Mosquito Creek extension project underway
HOWLAND — Howland Township has submitted an application for a Clean Ohio Green Space Conservation Grant to purchase and protect 120 acres of land in the Mosquito Creek watershed.
According to Kim Mascarella, planning director for the Howland Zoning Board, applying for the grant is one step of the Mosquito Creek Extension Project, a plan focused on the protection of resources in the township.
The property in question lies north of North River Road and east of state Route 82, according to Mascarella, and is adjacent to land already owned and preserved by the township. Currently, the four parcels that make up the land Howland hopes to purchase are privately owned by three different entities.
“It’s an important part of the puzzle in the Mosquito Creek watershed,” said Mascarella.
Howland has applied for $167,000, Mascarella said, most of which will be used to purchase the land.
The Western Reserve Land Conservancy, a nonprofit conservation agency, has partnered with the township to write the grant.
“One of the services we provide to the local community is our grant-writing expertise,” said Alex Czayka, senior vice president for Conservation Transactions at the land conservancy. According to Czayka, the Green Space Conservation Fund, which was established in 2000, is one they use regularly to secure and protect land.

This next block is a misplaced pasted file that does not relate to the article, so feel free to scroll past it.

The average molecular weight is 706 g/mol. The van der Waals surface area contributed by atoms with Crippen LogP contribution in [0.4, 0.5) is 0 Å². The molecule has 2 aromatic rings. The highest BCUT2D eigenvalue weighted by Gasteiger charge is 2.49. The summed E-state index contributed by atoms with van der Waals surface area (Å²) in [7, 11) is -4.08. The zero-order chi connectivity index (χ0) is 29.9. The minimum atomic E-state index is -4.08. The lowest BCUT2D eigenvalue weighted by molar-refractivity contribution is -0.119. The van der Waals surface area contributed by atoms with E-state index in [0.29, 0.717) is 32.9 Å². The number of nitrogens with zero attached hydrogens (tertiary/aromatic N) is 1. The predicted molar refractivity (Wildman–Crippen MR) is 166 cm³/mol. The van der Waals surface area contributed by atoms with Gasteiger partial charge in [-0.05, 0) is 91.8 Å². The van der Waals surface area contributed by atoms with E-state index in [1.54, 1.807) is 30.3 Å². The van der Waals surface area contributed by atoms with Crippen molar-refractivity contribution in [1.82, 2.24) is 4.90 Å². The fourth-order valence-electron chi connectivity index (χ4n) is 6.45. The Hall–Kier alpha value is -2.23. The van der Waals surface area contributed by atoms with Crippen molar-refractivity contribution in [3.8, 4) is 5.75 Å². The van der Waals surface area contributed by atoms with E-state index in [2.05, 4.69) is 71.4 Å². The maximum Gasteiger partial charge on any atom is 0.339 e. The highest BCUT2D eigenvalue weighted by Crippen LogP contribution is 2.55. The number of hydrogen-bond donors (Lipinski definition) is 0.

If Howland is awarded the grant and is able to purchase the land, Western Reserve will place a conservation easement on the deed of the property. According to Czayka, the easement will prevent any further sub-development of the land.
Western Reserve will be responsible for visiting the property once a year to make sure it remains properly conserved, said Czayka. This means protecting the water quality and natural habitats on the property.
“It contains a heron rookery,” said Czayka, noting dozens of the birds can be found nesting in the trees. “You don’t just see a heron rookery in any old pond.”
Another section of wetlands in the Mosquito Creek corridor fell under heavy debate in December when the Cafaro Company’s plans to build a northward expansion of the Eastwood Mall, which would fill 16 acres of wetlands, came into the public eye.
According to Cafaro spokesperson Joe Bell, the company is in the process of responding to technical questions from the Ohio EPA regarding the initial application, which was submitted in July. A ruling on the permit is expected sometime this spring, he said.
Czayka said the move to purchase a section of Mosquito Creek is “not a response to that whatsoever.
“We do proactive conservation. Whether or not that was happening, we would still approach this corridor and these land owners to conserve this land,” said Czayka.
There are currently no plans to put trails on the land, which is wet most of the year, said Mascarella, but as township property the space would be public and open to residents. “We encourage the public to explore the Mosquito Creek Corridor,” said Mascarella.